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Literature: Atlan

Cija—Princess of Atlantis—fights for her life in a savage world of lust and violence[.]

—the blurb on the Paperback Library edition of Atlan

Atlan (also known as The Atlan Saga, originally published in the 1960s through the 1970s) is a series of British fantasy novels written by Jane Gaskell. The books take place in a prehistoric civilization—"before the continents had changed," state some of the back cover descriptions. Gaskell's intent seems to have been to combine every prehistoric myth into one lengthy narrative. The primary thesis of the novels is that they tell the story of how the human race really came to be. For instance, Gaskell explains in the introduction to the first novel that the legendary Mesoamerican country Aztlan is synonymous with the lost continent of Atlantis (hence the title of the series), among other alternative historical tidbits.

Princess Cija (pronounced "key-a"), the heroine, begins as a naive seventeen-year-old kept sheltered in her royal tower. Her mother, known only as the Dictatress, has maintained her daughter's ignorance because of a prophecy that Cija would destroy the kingdom if she ever left her tower. As a result, Cija believes that the male half of the human race has gone extinct, that female humans reproduce through laying eggs, and that there is no land war going on around her. When the half-man, half-reptile General Zerd invades Cija's home country, the Dictatress offers him her daughter in marriage after instructing her to kill him. Zerd takes Cija prisoner, and there begin some intercontinental adventures that change the princess irrevocably....

Flawed and obscure though it is, Atlan is notable for its originality. It's also probably the only series that can be accurately described as a Gothic Jungle Opera, influenced as it is by Mervyn Peake's Gormenghast, the works of Rider Haggard, the Tarzan series, old Gothic novels, and obsolete anthropological studies. If nothing else, this series probably represents the dying days of the pre-Lord of the Rings-influenced fantasy genre, which would never revisit the "elder Earth" theme in quite the same way. Tanith Lee has cited this series as an influence on her work (see The Storm Lord), and Gene Wolfe's Book of the New Sun takes some rather obvious cues from Jane Gaskell's magnum opus.

In order, the books are:

  • The Serpent
  • The Dragon
  • Atlan
  • The City
  • Some Summer Lands

The Serpent and The Dragon were originally published as one novel before they were Divided for Publication.
These novels provide examples of:
  • Abusive Parents: Most of the mothers Cija encounters insult their children to their faces at the very least. She herself is the only wholly loving mother in the entire series, and even then, sometimes her best intentions fail.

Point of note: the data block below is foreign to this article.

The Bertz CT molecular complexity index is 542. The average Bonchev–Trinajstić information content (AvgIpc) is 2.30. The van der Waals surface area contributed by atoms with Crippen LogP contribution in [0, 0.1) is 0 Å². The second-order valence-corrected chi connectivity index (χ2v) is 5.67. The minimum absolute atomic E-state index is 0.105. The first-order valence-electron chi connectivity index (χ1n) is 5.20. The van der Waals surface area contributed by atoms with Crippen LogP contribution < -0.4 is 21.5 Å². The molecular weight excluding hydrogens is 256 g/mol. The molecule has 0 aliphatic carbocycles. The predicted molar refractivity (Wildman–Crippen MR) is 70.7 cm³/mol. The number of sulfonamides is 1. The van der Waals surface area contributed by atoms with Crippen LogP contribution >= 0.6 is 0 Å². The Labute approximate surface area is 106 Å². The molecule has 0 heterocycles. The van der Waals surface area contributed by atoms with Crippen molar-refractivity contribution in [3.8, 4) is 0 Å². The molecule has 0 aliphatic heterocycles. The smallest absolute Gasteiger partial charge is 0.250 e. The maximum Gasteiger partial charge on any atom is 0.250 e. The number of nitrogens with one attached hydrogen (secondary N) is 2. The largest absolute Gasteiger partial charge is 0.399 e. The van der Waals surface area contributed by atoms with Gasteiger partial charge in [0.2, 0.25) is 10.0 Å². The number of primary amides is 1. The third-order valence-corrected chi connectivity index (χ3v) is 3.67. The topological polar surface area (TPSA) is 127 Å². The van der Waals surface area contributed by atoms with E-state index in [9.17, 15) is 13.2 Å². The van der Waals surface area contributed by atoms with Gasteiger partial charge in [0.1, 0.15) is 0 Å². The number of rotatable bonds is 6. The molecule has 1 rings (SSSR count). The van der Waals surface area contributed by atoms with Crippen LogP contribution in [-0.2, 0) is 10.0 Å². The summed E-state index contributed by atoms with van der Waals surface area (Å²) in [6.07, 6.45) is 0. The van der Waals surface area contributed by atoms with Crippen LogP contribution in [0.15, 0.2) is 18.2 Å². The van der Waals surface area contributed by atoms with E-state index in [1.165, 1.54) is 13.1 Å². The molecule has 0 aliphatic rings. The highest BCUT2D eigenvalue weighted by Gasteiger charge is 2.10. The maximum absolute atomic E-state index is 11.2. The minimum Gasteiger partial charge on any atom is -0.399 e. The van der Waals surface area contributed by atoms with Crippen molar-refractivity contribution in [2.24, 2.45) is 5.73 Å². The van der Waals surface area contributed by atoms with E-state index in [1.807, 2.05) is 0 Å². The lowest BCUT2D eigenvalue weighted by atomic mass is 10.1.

• Action Girl: Cija has her moments in The Serpent and The Dragon, such as aiding a camp of soldiers in defending themselves from an ambush.
  • All Men Are Rapists: Not literally every man in the series is a rapist, but Cija's suspicions of the men she meets on her travels are often well-founded. In fact, most of the men in the series are sexually abusive—not because they're male, but because the nature of Cija's adventures tends to confront her with bandits, mercenaries, and other brutal, immoral men. Gaskell usually spares the reader the details, however.
  • Anachronism Stew: One might think that this series takes place in the Mesozoic era, given the descriptions of people riding dinosaurs. However, this impossible coexistence is merely one of several preposterous elements in the series. All evidence indicates that the events of the series predate life on Earth as we know it. note 
    • At one point in Atlan, a character uses the word "lesbian," even though the novel is set several million years before the existence of the isle of Lesbos. Similarly, the first book contains the words "homosexual" and "sublimating." These linguistic anachronisms may be excused by the author's note in The Serpent, which explains that the manuscript has been "translated" into "the language of our day."
  • Atlantis: Obviously.
  • Atlantis Is Boring: Averted. Cija travels to Atlan through a glass undersea tunnel and sees all kinds of attention-grabbing fauna there.
  • Aztec Mythology: A major influence on the series, as was Theosophy.
  • Bestiality Is Depraved: A surprising amount of sex between humans and animals is referred to, though not shown, throughout the series. More oddly, most of the characters who mention it don't seem to consider it exceptionally perverted, as unusual as they may find it.
  • Bittersweet Ending: The conclusion of the final novel.
  • Blue-Skinned Space Babe: The Atlanteans are blue-skinned Earth people, and Cija describes herself and her serving women as having "blue-white" legs.
    • Terez, the dancing girl in The Serpent and Smahil's other mistress in The Dragon, has golden skin.
  • Brother-Sister Incest: Of all the men Cija has sex with, consensually or not, her half-brother Smahil comes the closest to being her true love...or so she thinks initially.
  • Camp Gay: In The Serpent, Cija encounters Lel, an effeminate boy who describes himself as "wishing [he] had been born a girl." Before the reader can assume that Gaskell included an impressively early example of a transsexual character in a fantasy novel, Lel appears as the catamite to a decadent aristocrat from a court full of "woman-hating men."
  • Classical Antihero: Cija begins as a pitifully weak heroine and improves as she grows older.
  • Combat Tentacles: A tentacled creature attacks Cija during a river ride. All we see of the monster is the tentacles, but Cija imagines its "friends and relations" lurking below.
  • Contemptible Cover: Several editions of the books have blatantly sexual or otherwise unappealing covers. The Orbit editions, the first of which is pictured above, invert the trope with lush landscape covers that present the narrative as more tasteful than it is. (The covers of the Pocket editions, though not the most dignified, portray the contents of the books more accurately than any others.)